This is the first time the BC NDP has held power in more than a decade; the BC Liberals ran the province for 16 years, first under Gordon Campbell and then Christy Clark.
“For far too long, the B.C. Legislature has been mired in a combative, hyper-partisan status quo,” said Weaver.
“The new government’s challenge will be to not just talk about doing things differently, but to actually put the good of British Columbians ahead of political calculation.”
Latest twist in BC political saga
The swearing in comes almost three weeks after Guichon asked Horgan to try to form a new provincial government, after Clark lost a vote of confidence.
And this latest twist in the political saga comes almost two months after the extremely close BC provincial election, which left BC with a hung parliament.
The BC Liberals won 43 seats, the BC NDP 41, and the BC Greens 3.
In the aftermath, the BC Greens negotiated with both the BC Liberals and the BC NDP to see if they could work with a party to support a minority government.
Ultimately, BC Greens leader Andrew Weaver announced they had agreed to support a BC NDP minority government with Horgan.
Meanwhile, Clark came under pressure to step down, after the final BC Election count confirmed no party had won the election.
Clark wouldn’t go down without a fight
However, after the BC NDP and BC Greens announced their agreement, Clark came out fighting, saying she would not be resigning from her post as BC Premier.
Instead, she said, she would be recalling the legislature to test the confidence of the house, by introducing a throne speech to see if it would pass.
The speech, which laid out the BC Liberals’ plans for government, borrowed heavily from what had been in the BC NDP and BC Green campaign platforms.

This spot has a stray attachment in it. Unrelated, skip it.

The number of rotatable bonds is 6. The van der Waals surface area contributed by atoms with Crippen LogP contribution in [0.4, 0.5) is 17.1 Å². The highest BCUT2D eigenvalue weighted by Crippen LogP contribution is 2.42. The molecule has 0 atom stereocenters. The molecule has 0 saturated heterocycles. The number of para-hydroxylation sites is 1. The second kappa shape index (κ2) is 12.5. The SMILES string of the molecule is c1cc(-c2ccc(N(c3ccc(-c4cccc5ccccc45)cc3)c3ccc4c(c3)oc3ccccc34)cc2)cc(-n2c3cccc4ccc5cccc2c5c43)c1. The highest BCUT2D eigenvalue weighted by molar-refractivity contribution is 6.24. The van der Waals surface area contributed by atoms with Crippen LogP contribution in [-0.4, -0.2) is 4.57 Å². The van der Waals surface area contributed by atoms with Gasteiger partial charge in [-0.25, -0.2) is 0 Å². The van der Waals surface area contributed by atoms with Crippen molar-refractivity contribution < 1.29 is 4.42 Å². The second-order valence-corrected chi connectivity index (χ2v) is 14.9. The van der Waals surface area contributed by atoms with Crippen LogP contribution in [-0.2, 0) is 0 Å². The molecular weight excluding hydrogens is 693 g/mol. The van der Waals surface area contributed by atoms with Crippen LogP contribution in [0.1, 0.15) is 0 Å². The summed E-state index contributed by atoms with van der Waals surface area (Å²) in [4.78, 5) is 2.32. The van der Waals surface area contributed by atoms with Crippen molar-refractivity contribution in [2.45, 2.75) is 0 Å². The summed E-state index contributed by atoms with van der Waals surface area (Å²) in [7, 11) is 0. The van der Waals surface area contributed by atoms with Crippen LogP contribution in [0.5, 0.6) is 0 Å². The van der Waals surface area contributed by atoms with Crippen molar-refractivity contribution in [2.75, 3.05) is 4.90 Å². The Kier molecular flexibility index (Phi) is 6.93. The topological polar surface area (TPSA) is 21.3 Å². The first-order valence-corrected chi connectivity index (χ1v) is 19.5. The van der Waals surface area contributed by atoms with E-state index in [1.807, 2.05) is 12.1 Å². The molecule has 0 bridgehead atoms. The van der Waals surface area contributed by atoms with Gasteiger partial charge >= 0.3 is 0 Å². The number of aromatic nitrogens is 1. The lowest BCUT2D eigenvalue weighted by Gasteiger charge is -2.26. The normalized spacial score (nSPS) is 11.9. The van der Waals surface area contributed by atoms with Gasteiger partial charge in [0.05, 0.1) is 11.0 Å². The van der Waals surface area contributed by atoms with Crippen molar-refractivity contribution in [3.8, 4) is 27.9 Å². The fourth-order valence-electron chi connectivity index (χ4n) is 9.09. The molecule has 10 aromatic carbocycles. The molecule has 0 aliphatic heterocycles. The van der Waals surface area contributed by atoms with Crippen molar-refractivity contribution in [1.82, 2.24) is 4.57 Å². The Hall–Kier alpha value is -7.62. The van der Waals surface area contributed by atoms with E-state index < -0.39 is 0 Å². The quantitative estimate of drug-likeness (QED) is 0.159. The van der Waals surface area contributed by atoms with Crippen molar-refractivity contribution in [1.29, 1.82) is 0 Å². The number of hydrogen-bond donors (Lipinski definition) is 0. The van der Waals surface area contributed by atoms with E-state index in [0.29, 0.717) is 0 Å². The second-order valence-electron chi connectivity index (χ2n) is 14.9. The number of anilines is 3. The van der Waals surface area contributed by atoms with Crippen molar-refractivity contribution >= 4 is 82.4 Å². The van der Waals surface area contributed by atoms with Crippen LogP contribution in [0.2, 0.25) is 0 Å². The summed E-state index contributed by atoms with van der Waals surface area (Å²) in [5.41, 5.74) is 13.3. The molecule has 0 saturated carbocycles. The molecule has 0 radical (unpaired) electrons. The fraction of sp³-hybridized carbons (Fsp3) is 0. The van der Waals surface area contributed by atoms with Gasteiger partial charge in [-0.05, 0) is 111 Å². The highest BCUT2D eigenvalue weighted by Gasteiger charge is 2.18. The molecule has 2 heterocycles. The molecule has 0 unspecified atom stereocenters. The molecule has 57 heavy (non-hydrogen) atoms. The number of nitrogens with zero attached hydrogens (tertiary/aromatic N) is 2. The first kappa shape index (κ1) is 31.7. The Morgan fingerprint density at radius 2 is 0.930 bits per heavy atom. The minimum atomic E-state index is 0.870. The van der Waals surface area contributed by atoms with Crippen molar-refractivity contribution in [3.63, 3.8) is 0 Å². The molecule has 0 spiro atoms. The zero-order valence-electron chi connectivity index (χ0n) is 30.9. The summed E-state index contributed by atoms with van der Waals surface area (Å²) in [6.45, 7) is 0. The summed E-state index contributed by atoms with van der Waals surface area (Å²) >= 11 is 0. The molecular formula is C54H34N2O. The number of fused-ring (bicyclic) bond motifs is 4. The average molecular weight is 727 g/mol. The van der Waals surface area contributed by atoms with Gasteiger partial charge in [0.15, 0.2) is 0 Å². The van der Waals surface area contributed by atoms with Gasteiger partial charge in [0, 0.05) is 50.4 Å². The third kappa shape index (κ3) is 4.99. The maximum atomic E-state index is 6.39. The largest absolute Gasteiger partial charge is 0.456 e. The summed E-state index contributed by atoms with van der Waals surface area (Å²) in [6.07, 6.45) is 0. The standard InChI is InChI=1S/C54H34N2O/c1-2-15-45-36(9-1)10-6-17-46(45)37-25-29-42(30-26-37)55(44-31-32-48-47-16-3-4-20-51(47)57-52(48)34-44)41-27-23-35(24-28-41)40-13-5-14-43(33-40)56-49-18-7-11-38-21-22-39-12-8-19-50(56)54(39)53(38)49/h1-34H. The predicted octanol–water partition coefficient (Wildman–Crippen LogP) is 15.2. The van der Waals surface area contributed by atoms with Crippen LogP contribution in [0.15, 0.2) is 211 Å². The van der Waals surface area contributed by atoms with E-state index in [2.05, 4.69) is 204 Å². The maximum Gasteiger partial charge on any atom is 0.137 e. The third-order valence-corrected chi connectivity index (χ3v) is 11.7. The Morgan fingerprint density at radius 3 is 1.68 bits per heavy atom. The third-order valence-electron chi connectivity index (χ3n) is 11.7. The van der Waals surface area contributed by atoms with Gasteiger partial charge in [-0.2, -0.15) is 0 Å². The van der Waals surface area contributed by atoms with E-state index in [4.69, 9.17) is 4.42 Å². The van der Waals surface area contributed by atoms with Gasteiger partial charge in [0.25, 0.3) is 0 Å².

The legislature then adjourned until the following, when a variety of bills were introduced by the BC Liberals and voted down blind by the BC NDP and BC Greens.
And then, finally, came the traditional period of debate on the throne speech over four days.
Much of that debate was filled with long speeches by the BC Liberals, punctuated by criticism from the BC NDP and BC Greens and attempts to get to a vote.
Meanwhile, the BC Liberals were accused of delaying democracy, while the BC NDP and BC Greens were criticized for voting down BC Liberal bills sight unseen.
Horgan must now put forward throne speech
On Thursday, 29 June, Clark finally lost the confidence of the BC Legislature when faced with a non-confidence vote introduced by Horgan.
According to convention, this meant she and the BC Liberals could not form a government, and Clark resigned, paving the way for Horgan to take his turn.
After being sworn in, Horgan now has to recall the legislature and attempt to pass his own throne speech or budget to see if he has the confidence of the house.
If that passes with the support of the BC Greens, then Horgan will continue as the next BC premier and the BC NDP minority government will remain in power.
If not, another provincial election will be on the cards.
In the meantime, Clark’s failure in the legislature may have left her position as leader of the BC Liberals precarious.
She has said she would stay on as Opposition leader if that’s what her caucus wanted. That remains to be seen.